Completing all phases of the South Pars gas field will bring an annual revenue of $100bn for Iran, Zanganeh stated. By putting all phases of the field into operation, the country’s gas output will reach nearly 700 mcm/d, the minister added. Rokneddin Javadi, the managing director of the National Iranian Oil Company (NIOC), further revealed that the cost of developing phases 15 and 16 could be put at around $5.5bn, but would earn Iran somewhere in the region of $20mn a day.
With regards to the other gas fields, the NIOC has decided to press ahead with the Phase I development of its Kish gas project, as it had already invested $700mn in the project. Iran also claimed that production of LPG at its gas refineries exceeded over 2mn tonnes within the first nine months of current (Iranian) year, a 47% increase compared to the same period last year.
Karimi of ICOFC has also said that Iran is presently producing around 1.1mcm/d of gas from the Gonbadli gas field it shares with Turkmenistan; an output figure it would like to maintain.
Exports growing steadily
Iran’s oil revenue formed 36.8% of its budget for this fiscal year, and this share will decline to 25% next year, reports suggest, prompting the nation to work towards winning back its export markets to earn crucial income energy income. “Iran would like to boost its market share but it is not going to be an easy task. However, it can offer better terms to win its old customer base back. Iran is likely to face fierce competition not only from Saudi Arabia but also Iraq, with the latter intent on boosting its production significantly,” Haq said.
Iran has found in India a great ally, which supported the former during the sanctions period by continuing to buy oil, albeit in lower amounts. The Islamic Republic supplied 6.5mn tonnes of crude oil to India in H1 2015, numbers which the Asian giant has promised to raise this year. “Iran offers 90-day credit and free shipping, which makes Iranian crude attractive for Indian refiners,” Hellenic Shipping News quoted an official at the India-Iran Joint Commission as saying.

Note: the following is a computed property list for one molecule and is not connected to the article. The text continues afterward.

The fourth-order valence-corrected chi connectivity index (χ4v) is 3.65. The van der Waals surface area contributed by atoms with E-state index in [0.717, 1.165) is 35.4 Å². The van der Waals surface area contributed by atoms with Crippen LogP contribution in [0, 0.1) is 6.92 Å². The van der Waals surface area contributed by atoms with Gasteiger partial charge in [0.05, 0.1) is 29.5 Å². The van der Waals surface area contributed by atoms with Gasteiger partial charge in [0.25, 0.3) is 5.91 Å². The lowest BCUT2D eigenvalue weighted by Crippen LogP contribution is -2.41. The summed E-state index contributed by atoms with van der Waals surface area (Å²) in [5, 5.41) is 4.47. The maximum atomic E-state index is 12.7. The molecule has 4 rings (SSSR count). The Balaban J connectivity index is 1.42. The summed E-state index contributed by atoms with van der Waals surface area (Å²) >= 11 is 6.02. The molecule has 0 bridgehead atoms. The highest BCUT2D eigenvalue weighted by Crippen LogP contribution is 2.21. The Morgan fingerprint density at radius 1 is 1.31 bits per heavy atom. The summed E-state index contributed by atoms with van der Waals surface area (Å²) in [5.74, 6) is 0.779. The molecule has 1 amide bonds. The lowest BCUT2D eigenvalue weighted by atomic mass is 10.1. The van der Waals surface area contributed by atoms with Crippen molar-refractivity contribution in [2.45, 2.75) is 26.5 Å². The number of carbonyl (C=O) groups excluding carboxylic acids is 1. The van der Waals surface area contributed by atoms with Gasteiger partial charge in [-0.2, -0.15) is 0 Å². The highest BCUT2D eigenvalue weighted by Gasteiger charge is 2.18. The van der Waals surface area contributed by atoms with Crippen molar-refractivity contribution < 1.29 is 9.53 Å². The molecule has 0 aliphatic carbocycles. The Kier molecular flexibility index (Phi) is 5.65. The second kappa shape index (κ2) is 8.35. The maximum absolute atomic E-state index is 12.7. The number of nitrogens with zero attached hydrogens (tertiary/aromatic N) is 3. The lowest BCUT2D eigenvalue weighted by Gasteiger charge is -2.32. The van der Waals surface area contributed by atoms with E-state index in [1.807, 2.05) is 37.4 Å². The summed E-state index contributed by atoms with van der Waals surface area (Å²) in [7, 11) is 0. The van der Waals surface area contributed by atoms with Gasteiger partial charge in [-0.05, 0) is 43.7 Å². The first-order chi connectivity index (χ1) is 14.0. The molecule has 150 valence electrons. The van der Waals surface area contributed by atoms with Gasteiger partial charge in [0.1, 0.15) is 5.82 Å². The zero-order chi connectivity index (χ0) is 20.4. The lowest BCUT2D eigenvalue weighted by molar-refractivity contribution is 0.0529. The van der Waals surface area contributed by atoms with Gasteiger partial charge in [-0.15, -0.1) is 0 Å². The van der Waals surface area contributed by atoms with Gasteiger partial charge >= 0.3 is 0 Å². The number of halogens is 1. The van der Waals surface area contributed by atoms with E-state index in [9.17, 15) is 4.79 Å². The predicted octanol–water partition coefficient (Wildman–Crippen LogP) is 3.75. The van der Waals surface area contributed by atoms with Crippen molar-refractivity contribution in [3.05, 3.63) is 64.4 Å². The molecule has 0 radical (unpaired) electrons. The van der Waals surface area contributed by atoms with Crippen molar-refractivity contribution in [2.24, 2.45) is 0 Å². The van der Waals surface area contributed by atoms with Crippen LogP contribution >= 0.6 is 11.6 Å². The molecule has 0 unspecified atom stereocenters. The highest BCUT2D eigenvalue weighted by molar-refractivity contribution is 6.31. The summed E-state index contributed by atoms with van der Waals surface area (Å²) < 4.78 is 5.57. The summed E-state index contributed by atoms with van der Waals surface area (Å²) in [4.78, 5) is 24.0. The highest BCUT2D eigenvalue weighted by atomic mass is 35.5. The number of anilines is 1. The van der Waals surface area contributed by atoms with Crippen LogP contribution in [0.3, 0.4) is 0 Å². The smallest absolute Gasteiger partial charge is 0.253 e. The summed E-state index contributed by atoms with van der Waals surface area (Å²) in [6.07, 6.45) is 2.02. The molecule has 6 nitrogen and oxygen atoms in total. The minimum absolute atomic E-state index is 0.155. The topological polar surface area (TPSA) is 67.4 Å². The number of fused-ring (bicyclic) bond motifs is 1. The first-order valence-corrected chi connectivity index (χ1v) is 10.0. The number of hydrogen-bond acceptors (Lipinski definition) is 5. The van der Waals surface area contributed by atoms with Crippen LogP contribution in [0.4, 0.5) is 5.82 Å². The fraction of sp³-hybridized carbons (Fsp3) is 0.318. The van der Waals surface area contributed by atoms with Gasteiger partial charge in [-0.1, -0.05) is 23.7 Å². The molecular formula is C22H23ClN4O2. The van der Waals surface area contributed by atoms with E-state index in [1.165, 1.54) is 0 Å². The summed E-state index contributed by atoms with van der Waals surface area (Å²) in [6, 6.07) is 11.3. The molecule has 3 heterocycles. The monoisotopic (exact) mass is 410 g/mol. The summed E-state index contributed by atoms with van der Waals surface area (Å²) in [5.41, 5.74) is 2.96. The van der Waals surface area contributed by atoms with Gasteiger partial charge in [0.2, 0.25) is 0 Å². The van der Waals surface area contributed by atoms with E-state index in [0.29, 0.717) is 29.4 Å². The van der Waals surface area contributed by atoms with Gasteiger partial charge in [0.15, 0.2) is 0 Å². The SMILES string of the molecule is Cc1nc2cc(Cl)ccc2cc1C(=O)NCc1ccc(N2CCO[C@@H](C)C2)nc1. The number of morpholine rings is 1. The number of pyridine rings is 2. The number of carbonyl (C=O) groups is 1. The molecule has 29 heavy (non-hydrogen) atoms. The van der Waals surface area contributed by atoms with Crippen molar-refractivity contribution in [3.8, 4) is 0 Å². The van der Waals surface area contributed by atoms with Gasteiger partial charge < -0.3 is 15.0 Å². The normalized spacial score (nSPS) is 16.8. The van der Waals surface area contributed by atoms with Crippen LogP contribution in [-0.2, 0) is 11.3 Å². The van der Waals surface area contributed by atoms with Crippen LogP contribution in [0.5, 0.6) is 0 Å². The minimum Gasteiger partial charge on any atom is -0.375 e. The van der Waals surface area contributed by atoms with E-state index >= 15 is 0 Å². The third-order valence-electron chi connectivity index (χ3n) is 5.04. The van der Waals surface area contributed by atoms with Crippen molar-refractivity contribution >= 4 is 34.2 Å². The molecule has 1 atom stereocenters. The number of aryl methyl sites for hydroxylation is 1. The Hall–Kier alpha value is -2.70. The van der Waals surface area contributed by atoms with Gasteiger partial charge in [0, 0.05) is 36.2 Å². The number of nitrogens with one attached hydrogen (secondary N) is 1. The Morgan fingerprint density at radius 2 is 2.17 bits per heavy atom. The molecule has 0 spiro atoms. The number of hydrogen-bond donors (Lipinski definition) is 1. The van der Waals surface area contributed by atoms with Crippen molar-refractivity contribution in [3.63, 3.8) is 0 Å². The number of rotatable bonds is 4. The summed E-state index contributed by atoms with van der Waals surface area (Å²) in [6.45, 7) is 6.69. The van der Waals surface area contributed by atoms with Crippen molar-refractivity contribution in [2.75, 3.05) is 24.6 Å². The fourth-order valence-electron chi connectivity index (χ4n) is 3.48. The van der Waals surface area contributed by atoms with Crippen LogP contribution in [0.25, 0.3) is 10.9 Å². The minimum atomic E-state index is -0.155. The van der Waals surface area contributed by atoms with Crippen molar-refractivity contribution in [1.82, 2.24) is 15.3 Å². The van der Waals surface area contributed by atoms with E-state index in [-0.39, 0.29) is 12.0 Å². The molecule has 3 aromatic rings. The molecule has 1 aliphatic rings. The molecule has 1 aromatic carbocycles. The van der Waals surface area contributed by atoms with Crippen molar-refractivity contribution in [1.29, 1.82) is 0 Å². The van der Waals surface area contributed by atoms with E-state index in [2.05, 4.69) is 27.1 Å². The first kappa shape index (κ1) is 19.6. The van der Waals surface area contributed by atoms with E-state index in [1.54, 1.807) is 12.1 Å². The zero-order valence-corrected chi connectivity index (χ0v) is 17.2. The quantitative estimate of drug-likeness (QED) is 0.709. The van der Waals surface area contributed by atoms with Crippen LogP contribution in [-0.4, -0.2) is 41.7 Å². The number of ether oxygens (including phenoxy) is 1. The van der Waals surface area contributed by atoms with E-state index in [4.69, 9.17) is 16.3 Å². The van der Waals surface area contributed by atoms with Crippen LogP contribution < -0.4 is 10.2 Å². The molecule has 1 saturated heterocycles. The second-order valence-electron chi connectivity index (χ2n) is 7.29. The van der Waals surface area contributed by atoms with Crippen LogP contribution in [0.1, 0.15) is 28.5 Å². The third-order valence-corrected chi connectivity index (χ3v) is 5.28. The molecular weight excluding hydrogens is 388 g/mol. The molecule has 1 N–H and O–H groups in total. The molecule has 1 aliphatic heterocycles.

Iran says it has exported 1.25bn litres of gasoline in the first nine months of the Iranian year to its neighbouring nations like Afghanistan, Armenia, Iraq and Pakistan, while the rest was shipped to Southeast Asian markets. Iran’s gasoline export to Afghanistan hit 133mn litres. Afghanistan has also expressed willingness to import 1mn metric tonnes per annum of gasoline from Iran, Zanganeh said. Iran is currently exporting 200,000 metric tonnes of gasoline to Afghanistan, which is also seeking 200,000 metric tonnes of LPG for which the price has to be settled, he has said.
Looking for partners
Iran is hoping that fresh investments and technology can reinvigorate its oil and gas sector that has struggled thus far during the sanctions years, as IOCs pulled out of key development projects. The Islamic Republic is welcoming every nation with which it shares diplomatic ties, from Asian giants like China, India and Japan to European states, as well as traditional ally Russia.